“Vampire years!” Christian repeated.
“Like dog years, but in reverse,” Bradley explained helpfully.
Christian did not hit him because the pamphlet they had given him at the re-education clinic after his attack—The Responsible Citizen’s Guide to Vampirism—was very clear about the fact that he had the strength to knock Bradley’s head clean off his shoulders and into the bucket of champagne set in front of them. Bradley was the stupidest person Christian had ever met, but he didn’t deserve that.
Besides, Faye would have given him hell.
“Yes, I understood her horribly speciesist and insensitive point, actually. Thanks,” he said instead, and rubbed at his temples. When he was annoyed his fangs tingled, and it always ended up giving him a migraine.
“I can’t believe we’re going to do our first concert right now,” Josh said, avoiding Christian’s eyes as usual and bouncing nervously in his seat. The roof of the limo was making his fuzzy brown curls a little static.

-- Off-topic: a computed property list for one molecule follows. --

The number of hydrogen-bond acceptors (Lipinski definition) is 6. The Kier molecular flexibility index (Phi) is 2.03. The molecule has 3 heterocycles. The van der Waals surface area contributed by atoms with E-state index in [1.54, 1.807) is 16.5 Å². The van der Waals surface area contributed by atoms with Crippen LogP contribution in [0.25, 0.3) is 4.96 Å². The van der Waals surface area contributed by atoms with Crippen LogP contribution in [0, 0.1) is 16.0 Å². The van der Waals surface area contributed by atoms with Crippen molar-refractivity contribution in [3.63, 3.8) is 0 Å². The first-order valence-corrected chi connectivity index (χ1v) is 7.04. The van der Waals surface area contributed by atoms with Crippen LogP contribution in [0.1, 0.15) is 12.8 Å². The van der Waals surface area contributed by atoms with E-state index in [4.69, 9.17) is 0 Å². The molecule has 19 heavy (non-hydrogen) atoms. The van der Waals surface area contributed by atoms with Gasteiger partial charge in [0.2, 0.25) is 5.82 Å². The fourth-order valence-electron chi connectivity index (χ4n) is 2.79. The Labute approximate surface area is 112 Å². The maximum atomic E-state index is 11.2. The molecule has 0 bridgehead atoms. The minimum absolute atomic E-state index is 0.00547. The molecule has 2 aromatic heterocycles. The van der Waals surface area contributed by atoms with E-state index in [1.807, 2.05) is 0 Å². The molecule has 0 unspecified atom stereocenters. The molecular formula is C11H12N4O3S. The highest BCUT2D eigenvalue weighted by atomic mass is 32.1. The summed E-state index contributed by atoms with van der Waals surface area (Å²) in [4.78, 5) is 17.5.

“Nor can I, since we don’t even have fans yet. What with only finishing up recording our first album today and everything.”
Josh carefully pretended he hadn’t heard Christian. Vampire in the limo? his body language screamed. What vampire in the limo? I have no idea what you mean!
“We released the single and the photo-shoot pictures to all the best mags a month ago,” Faye pointed out cheerfully. “You guys already have five message boards dedicated to you. And the fan mail’s been pouring in, mostly for Bradley and Chris.”
“Oh ha ha ha,” said Christian, staring out of the darkened limo windows.